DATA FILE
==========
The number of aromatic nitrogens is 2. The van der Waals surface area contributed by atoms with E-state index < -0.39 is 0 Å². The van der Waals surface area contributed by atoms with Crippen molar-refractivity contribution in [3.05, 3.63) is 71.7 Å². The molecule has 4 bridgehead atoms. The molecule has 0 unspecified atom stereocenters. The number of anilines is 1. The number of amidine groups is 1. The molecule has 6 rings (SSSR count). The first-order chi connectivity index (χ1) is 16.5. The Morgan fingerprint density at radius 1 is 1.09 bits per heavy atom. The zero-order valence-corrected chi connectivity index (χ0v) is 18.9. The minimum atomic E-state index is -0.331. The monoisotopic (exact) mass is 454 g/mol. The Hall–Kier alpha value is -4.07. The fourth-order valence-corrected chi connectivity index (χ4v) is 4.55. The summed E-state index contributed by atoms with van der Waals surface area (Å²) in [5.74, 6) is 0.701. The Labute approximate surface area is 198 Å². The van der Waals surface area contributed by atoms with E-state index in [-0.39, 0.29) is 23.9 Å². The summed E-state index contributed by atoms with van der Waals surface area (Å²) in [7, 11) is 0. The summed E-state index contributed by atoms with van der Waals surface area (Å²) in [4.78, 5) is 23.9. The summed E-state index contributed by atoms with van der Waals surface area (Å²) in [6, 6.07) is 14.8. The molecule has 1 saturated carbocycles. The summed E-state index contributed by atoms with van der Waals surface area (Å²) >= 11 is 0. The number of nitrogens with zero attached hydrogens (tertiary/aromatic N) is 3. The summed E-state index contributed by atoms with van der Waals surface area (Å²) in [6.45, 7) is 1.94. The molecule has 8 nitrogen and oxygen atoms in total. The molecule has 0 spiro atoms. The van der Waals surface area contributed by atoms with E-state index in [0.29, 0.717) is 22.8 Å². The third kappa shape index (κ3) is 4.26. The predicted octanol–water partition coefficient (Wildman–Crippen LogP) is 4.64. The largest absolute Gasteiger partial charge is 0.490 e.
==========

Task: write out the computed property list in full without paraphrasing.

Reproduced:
The number of aromatic nitrogens is 2. The van der Waals surface area contributed by atoms with E-state index < -0.39 is 0 Å². The van der Waals surface area contributed by atoms with Crippen molar-refractivity contribution in [3.05, 3.63) is 71.7 Å². The molecule has 4 bridgehead atoms. The molecule has 0 unspecified atom stereocenters. The number of anilines is 1. The number of amidine groups is 1. The molecule has 6 rings (SSSR count). The first-order chi connectivity index (χ1) is 16.5. The Morgan fingerprint density at radius 1 is 1.09 bits per heavy atom. The zero-order valence-corrected chi connectivity index (χ0v) is 18.9. The minimum atomic E-state index is -0.331. The monoisotopic (exact) mass is 454 g/mol. The Hall–Kier alpha value is -4.07. The fourth-order valence-corrected chi connectivity index (χ4v) is 4.55. The summed E-state index contributed by atoms with van der Waals surface area (Å²) in [5.74, 6) is 0.701. The Labute approximate surface area is 198 Å². The van der Waals surface area contributed by atoms with E-state index in [-0.39, 0.29) is 23.9 Å². The summed E-state index contributed by atoms with van der Waals surface area (Å²) in [7, 11) is 0. The summed E-state index contributed by atoms with van der Waals surface area (Å²) in [4.78, 5) is 23.9. The summed E-state index contributed by atoms with van der Waals surface area (Å²) in [6, 6.07) is 14.8. The molecule has 1 saturated carbocycles. The summed E-state index contributed by atoms with van der Waals surface area (Å²) >= 11 is 0. The number of nitrogens with zero attached hydrogens (tertiary/aromatic N) is 3. The summed E-state index contributed by atoms with van der Waals surface area (Å²) in [6.45, 7) is 1.94. The molecule has 8 nitrogen and oxygen atoms in total. The molecule has 0 spiro atoms. The van der Waals surface area contributed by atoms with E-state index in [0.29, 0.717) is 22.8 Å². The third kappa shape index (κ3) is 4.26. The predicted octanol–water partition coefficient (Wildman–Crippen LogP) is 4.64. The largest absolute Gasteiger partial charge is 0.490 e.